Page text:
It's probably fair to say matriarch Ruth Ruth (yes, that's her name) would never be confused with the mother from central casting, June Cleaver.
Demanding, highly opinionated, disciplinarian, stubborn and devout — I swear the woman has the stigmata. This was like being raised by the Evita of Akron.
One of the questions being asked within these pages on this Mother's Day, is to reflect on the best advice we've ever received from our moms. I fear I'll fail miserably in satisfying the maternal mandate.
It's not that my Doris Day separated-at-birth mother was shy about dispensing advice, attitudes and counsel delivered at various decibel levels on everything from my general appearance, to my politics, to my religious practices (or lack thereof), to my grades (or lack thereof), to my choices for girlfriends.
This much is pretty certain — one was NEVER in doubt as to where Mommie Fearless stood on anything.
A quick story. As a freshman in college I did what any other young man did upon leaving home for the first-time: a) lose the virginity as quickly as possible; and b) start growing as much hair as fast as one could.
I had been away from the ancestral homeland for a couple months doing my level best to take care of the first mission. Then on a long weekend, I returned to Akron. No one was at the house and I needed a bottle of wine for a party that night, so I drove over to a local grocery store.
(I'll save you the time doing the math. Yes, I was 19. Yes, it was illegal to buy alcohol. But this was Akron in 1968, where liquor laws were considered — quaint. Good grief, the infant in the E-Trade commercials could get served.)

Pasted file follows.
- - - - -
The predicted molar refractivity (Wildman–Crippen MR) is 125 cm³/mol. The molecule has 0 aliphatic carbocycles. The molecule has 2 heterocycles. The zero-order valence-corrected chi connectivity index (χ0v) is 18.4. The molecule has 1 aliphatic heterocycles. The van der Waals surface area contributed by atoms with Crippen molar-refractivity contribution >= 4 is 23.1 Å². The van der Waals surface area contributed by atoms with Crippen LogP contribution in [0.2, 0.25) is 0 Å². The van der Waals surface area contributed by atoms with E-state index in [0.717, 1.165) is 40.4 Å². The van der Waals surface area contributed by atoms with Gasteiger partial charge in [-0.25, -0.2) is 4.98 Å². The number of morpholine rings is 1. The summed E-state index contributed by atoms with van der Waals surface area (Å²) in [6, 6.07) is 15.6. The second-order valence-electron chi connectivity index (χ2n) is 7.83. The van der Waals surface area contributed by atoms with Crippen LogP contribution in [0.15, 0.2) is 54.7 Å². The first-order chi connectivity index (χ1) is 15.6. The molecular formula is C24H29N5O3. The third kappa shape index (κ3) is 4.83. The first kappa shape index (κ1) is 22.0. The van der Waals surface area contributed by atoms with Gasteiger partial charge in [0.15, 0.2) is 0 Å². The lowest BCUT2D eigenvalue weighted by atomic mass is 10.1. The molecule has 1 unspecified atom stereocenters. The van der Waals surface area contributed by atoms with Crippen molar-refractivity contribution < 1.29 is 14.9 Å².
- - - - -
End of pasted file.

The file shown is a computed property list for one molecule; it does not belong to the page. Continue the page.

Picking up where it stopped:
At the market the first person I saw was my mother. "Mom!" I called out as I moved in to give her a hug.
My mother has a glare that could melt diamonds and now it was affixed on me as she took in the scraggly growth on my face. "I don't know you," she said coolly before turning around and walking away. I wasn't allowed back in the house for the rest of the weekend, which I spent at my grandmother's.
Ruth Ruth. Tough room.
She didn't give "advice." She offered pronouncements. Same thing, I suppose, at least in our house.
And perhaps this is the one that sticks the most.
I was born with severe spinal scoliosis, which meant hospital stays, traction, spending long periods in bed — and a squeaky leather/metal body brace. But I wanted to play football. My high school was a state powerhouse and I wanted to be a part of it all, even if it meant rarely getting into games.
After my junior year season, the head coach told me not to bother to come out for the team my senior year. I would never play, I was told. It would be a waste of everyone's time.
I went home that night feeling like a penny waiting for change. As I moped around, my mother asked me what was the matter. I told her what the coach had said.
There were no warm fuzzies, no consoling words, no motherly embrace. I got — the glare.
After she locked in her Vulcan death stare, my mother offered these words: "I'm not raising a quitter." The next day I informed the coach I would indeed be coming out for the football team in the fall. And I did. The view from the bench was lovely. Besides it sure beat having to deal with the Parris Island of materfamilias.
I've never doubted that my mother, now 89 and as intractable as ever, loved me. She never quit. And neither will I.